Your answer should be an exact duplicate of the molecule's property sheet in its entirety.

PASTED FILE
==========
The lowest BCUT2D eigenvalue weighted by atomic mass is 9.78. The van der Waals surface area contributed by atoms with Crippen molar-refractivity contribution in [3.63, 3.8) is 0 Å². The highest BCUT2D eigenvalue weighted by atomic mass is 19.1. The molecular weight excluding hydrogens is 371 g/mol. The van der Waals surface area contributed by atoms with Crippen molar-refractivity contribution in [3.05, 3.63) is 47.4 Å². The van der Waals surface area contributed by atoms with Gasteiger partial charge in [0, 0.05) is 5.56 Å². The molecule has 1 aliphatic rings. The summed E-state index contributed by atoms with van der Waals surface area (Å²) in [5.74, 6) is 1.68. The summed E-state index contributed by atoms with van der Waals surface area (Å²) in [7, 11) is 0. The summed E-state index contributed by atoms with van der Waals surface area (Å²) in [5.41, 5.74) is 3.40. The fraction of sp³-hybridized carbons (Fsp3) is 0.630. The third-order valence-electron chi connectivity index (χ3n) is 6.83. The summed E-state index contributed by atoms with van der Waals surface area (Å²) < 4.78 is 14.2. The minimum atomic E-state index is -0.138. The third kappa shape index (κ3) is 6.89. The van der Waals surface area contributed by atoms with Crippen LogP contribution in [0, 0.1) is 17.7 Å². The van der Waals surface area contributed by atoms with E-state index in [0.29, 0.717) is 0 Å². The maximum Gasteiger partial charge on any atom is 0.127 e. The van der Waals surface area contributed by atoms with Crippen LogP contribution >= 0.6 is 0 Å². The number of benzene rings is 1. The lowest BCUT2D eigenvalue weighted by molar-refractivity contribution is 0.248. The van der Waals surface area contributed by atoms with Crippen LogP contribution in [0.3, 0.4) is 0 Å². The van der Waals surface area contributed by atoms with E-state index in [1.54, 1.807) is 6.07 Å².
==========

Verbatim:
The lowest BCUT2D eigenvalue weighted by atomic mass is 9.78. The van der Waals surface area contributed by atoms with Crippen molar-refractivity contribution in [3.63, 3.8) is 0 Å². The highest BCUT2D eigenvalue weighted by atomic mass is 19.1. The molecular weight excluding hydrogens is 371 g/mol. The van der Waals surface area contributed by atoms with Crippen molar-refractivity contribution in [3.05, 3.63) is 47.4 Å². The van der Waals surface area contributed by atoms with Gasteiger partial charge in [0, 0.05) is 5.56 Å². The molecule has 1 aliphatic rings. The summed E-state index contributed by atoms with van der Waals surface area (Å²) in [5.74, 6) is 1.68. The summed E-state index contributed by atoms with van der Waals surface area (Å²) in [7, 11) is 0. The summed E-state index contributed by atoms with van der Waals surface area (Å²) in [5.41, 5.74) is 3.40. The fraction of sp³-hybridized carbons (Fsp3) is 0.630. The third-order valence-electron chi connectivity index (χ3n) is 6.83. The summed E-state index contributed by atoms with van der Waals surface area (Å²) < 4.78 is 14.2. The minimum atomic E-state index is -0.138. The third kappa shape index (κ3) is 6.89. The van der Waals surface area contributed by atoms with Crippen LogP contribution in [0, 0.1) is 17.7 Å². The van der Waals surface area contributed by atoms with E-state index in [0.29, 0.717) is 0 Å². The maximum Gasteiger partial charge on any atom is 0.127 e. The van der Waals surface area contributed by atoms with Crippen LogP contribution >= 0.6 is 0 Å². The number of benzene rings is 1. The lowest BCUT2D eigenvalue weighted by molar-refractivity contribution is 0.248. The van der Waals surface area contributed by atoms with Crippen LogP contribution in [0.3, 0.4) is 0 Å². The van der Waals surface area contributed by atoms with E-state index in [1.54, 1.807) is 6.07 Å².